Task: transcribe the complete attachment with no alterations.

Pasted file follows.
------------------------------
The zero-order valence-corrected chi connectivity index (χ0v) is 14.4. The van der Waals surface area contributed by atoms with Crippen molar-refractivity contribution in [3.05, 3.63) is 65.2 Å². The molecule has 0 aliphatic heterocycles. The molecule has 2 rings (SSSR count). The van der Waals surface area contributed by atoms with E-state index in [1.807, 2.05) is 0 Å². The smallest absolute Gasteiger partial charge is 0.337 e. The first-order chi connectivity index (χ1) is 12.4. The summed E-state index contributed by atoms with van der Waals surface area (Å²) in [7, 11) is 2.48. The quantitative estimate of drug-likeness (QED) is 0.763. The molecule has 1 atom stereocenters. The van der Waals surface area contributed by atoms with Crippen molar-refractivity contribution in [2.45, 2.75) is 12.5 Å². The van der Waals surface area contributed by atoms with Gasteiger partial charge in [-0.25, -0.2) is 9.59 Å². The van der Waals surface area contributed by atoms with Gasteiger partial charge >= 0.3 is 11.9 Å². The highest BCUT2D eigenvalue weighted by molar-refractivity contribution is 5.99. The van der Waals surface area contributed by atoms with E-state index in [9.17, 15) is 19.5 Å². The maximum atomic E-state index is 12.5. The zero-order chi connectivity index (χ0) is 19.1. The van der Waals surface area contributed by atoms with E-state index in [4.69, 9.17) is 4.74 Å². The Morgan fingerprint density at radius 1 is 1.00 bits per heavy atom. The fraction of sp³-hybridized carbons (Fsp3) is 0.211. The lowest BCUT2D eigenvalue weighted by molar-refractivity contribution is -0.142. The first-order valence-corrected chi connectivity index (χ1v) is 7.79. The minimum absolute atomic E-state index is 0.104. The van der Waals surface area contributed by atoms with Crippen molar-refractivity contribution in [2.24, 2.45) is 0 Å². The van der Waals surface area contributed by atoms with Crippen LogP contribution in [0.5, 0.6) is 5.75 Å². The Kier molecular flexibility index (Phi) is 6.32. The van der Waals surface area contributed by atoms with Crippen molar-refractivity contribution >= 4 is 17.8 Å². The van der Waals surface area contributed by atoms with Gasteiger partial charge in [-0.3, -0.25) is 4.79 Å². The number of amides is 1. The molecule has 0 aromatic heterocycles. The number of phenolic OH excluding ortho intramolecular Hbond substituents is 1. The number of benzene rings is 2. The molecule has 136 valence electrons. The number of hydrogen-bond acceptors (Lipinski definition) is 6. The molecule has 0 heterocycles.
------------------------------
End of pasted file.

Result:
The zero-order valence-corrected chi connectivity index (χ0v) is 14.4. The van der Waals surface area contributed by atoms with Crippen molar-refractivity contribution in [3.05, 3.63) is 65.2 Å². The molecule has 0 aliphatic heterocycles. The molecule has 2 rings (SSSR count). The van der Waals surface area contributed by atoms with E-state index in [1.807, 2.05) is 0 Å². The smallest absolute Gasteiger partial charge is 0.337 e. The first-order chi connectivity index (χ1) is 12.4. The summed E-state index contributed by atoms with van der Waals surface area (Å²) in [7, 11) is 2.48. The quantitative estimate of drug-likeness (QED) is 0.763. The molecule has 1 atom stereocenters. The van der Waals surface area contributed by atoms with Crippen molar-refractivity contribution in [2.45, 2.75) is 12.5 Å². The van der Waals surface area contributed by atoms with Gasteiger partial charge in [-0.25, -0.2) is 9.59 Å². The van der Waals surface area contributed by atoms with Gasteiger partial charge >= 0.3 is 11.9 Å². The highest BCUT2D eigenvalue weighted by molar-refractivity contribution is 5.99. The van der Waals surface area contributed by atoms with E-state index in [9.17, 15) is 19.5 Å². The maximum atomic E-state index is 12.5. The zero-order chi connectivity index (χ0) is 19.1. The van der Waals surface area contributed by atoms with E-state index in [4.69, 9.17) is 4.74 Å². The Morgan fingerprint density at radius 1 is 1.00 bits per heavy atom. The fraction of sp³-hybridized carbons (Fsp3) is 0.211. The lowest BCUT2D eigenvalue weighted by molar-refractivity contribution is -0.142. The first-order valence-corrected chi connectivity index (χ1v) is 7.79. The minimum absolute atomic E-state index is 0.104. The van der Waals surface area contributed by atoms with Crippen molar-refractivity contribution in [2.24, 2.45) is 0 Å². The van der Waals surface area contributed by atoms with Crippen LogP contribution in [0.5, 0.6) is 5.75 Å². The Kier molecular flexibility index (Phi) is 6.32. The van der Waals surface area contributed by atoms with Crippen molar-refractivity contribution >= 4 is 17.8 Å². The van der Waals surface area contributed by atoms with Gasteiger partial charge in [-0.3, -0.25) is 4.79 Å². The number of amides is 1. The molecule has 0 aromatic heterocycles. The number of phenolic OH excluding ortho intramolecular Hbond substituents is 1. The number of benzene rings is 2. The molecule has 136 valence electrons. The number of hydrogen-bond acceptors (Lipinski definition) is 6. The molecule has 0 heterocycles.